I've never doubted that Jackson had the purest of intentions in remaking Kong. His love of the original radiates in every interview he's ever given on the subject. At its best, the remake is a heartfelt valentine to the work of Merian Cooper, Willis O'Brien, Ernest Schoedsack and the rest of the original Kong creative team. Jackson's version has some extraordinary moments, no question. The problem is that they're all surrounded by needless moments that make explicit things that were implicit in the original. And when I say the movie's too long, I'm not even advocating the elimination of specific scenes, even the fairly ridiculous ice pond sequence. No, my problem is that virtually every single scene goes on longer than it needs to. Each scene could be trimmed a bit and you'd probably shave close to an hour off the film's running time. Watching King Kong, it's difficult to remember that Peter Jackson co-directed the fast and funny Forgotten Silver. Perhaps if he'd cut a bit more from the theatrical version, this extended edition would feel more like an event than an afterthought. As it is, it's difficult to get too excited about adding more to an already overstuffed package.

Fortunately, Jackson is also one of the few directors who really understands DVD. The extras provided here are generous and informative, giving even those who might be dubious about going back to Skull Island a reason to pick this up. The movie itself is spread over two discs, allowing for a top-notch transfer and great sound, even without a DTS option. This also builds in an intermission, which is extremely useful in this case. Jackson and co-writer Philippa Boyens provide a terrific commentary, rarely covering ground that can be found elsewhere, explaining some of Kong's motivations and providing anecdotes and trivia. I actually enjoyed watching the movie more with the commentary on than I did without it.

The extensive extras begin on the first disc with 46 minutes of deleted scenes (hard to believe anything didn't end up in this movie but here's the proof). Each scene is introduced by Jackson setting it up and explaining why it didn't make the cut. The disc also includes a gag reel (kind of funny but, like everything else with this movie, it goes on too long), a featurette on the vaudeville acts featured at the beginning of the film, and another featurette on the various homages to the original. Some are obvious but others are very subtle. An easy-to-find Easter egg features a previously unreleased Production Diary with the actors battling their addiction to watching their own performances on the video playback monitor.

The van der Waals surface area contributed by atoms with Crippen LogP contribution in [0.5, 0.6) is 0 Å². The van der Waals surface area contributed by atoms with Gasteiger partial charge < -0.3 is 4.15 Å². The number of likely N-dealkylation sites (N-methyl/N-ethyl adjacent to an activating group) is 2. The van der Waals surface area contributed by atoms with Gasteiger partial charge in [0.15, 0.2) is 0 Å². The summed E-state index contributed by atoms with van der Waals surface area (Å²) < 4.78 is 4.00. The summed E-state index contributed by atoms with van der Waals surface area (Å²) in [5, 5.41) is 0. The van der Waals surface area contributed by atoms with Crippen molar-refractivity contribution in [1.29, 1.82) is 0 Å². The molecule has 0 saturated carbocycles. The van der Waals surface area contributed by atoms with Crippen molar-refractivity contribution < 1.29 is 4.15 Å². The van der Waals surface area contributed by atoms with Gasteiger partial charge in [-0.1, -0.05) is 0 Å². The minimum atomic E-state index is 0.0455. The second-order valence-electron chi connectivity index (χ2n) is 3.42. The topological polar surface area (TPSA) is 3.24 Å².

On to disc two, where you'll find the four pre-visualization animatics produced in pre-production. These are basically animated storyboards and they're pretty interesting, as they are frequently almost identical to what ended up in the film itself. You can play them with or without music and the Empire State Building animatic provides the option to compare it to the completed sequence. There's also something called The Present, a short film the cast made in secret and screened on Jackson's birthday. It's unessential but it's cool that it's here. There are also three trailers, a promotional piece/featurette on the collectibles produced by Weta Workshop which is more interesting than you might suspect, and best of all, the complete screenplays to both the 2005 version and the never realized 1996 version as a DVD-ROM supplement.

Finally we come to disc three. After another intro from Jackson, the bulk of the disc is devoted to an epic documentary called Recreating the Eighth Wonder. Virtually every question you might want answered about Kong is here, from the project's beginnings back in 1996 to pre-production to visual effects. There's a wealth of information in here and I found myself surprised at how compelling it all was. This is an extremely well-produced documentary even if you were somewhat underwhelmed by the film itself. Also featured on this disc is a series of extensive video galleries showing the beautiful conceptual design work done for the film.

Perhaps not surprisingly, the 1933 King Kong remains unchallenged as the one true eighth wonder of the world. But with the release of the extended version, the book has finally been closed on Peter Jackson's version with all its strengths and weaknesses. Whatever one may think of the movie, this is a spectacular DVD. It won't get the same amount of play as the '33 movie, at least not in my house. Even if I wanted to, I couldn't, since you can watch the original twice and get started on a third in the time it takes to watch the extended remake. But this DVD makes it much easier to appreciate what Jackson's Kong has going for it.

Film Rating: B-
Disc Ratings (Video/Audio/Extras): A/A-/A


Adam Jahnke
ajahnke@thedigitalbits.com